As reported by Variety, filmmaker Arthur Hiller—the director behind the 1970 romantic drama Love Story—has died. He was 92.
Hiller was born in Canada in 1923, and though his parents weren’t really part of the entertainment industry, they would put on a play every year or so for the fellow members of their local Jewish community. After serving in Canada’s Air Force during World War II, he went to college and got a job directing local productions for Canadian radio. He moved onto TV by the time it started taking off and eventually attracted the attention of NBC, which led to him getting directing gigs on shows like Gunsmoke, Thriller, and Alfred Hitchcock Presents.
In 1957, Hiller directed his first film, The Careless Years, but he primarily remained in the TV world for the next decade. By the late-’60s, though, he switched over to directing movies like The Wheeler Dealers, The Americanization Of Emily (starring James Garner and Julie Andrews), and Tobruk. His biggest hit came in 1970, when he directed the iconic romantic drama Love Story—based on the book by Erich Segal. Hiller’s Love Story was nominated for seven Academy Awards, including Best Picture, and it frequently appears on lists of the most romantic movies of all time.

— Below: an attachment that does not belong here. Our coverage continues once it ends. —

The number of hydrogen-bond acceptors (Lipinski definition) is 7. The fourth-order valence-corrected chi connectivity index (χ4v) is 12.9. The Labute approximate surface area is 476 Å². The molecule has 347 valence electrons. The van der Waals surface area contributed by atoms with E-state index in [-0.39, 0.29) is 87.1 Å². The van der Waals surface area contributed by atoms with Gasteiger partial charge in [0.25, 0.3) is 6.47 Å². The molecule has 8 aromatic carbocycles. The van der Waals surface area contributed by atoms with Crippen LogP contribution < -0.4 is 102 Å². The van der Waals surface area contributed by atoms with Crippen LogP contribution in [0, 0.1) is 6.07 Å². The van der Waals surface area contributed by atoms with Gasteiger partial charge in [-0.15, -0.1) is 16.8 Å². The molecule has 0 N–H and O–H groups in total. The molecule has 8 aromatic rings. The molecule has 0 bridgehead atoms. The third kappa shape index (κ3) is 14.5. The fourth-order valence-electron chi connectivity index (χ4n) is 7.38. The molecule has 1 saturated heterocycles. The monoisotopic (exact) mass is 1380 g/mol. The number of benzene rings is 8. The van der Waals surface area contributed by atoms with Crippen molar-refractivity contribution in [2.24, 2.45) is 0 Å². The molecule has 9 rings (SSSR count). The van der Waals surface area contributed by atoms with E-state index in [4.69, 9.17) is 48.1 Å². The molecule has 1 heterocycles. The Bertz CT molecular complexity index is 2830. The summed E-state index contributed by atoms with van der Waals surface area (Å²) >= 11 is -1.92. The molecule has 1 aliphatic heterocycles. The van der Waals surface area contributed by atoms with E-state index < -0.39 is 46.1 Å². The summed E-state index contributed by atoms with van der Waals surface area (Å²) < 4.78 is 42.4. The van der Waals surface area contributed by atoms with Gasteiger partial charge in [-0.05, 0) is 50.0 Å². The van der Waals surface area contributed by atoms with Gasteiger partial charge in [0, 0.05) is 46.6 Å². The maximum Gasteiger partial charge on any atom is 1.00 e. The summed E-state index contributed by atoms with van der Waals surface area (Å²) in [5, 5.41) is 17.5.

Hiller went on what Variety refers to as a “hot streak” around this time, releasing a series of hits in addition to Love Story: The Out Of Towners, The Hospital, and Plaza Suite. He continued directing films for the next few decades, including a couple films with Gene Wilder and Richard Pryor (Silver Streak and See No Evil, Hear No Evil), as well as The Babe, The In-Laws, Making Love, and W.C. Fields And Me. His final film, National Lampoon’s Pucked, was released in 2006.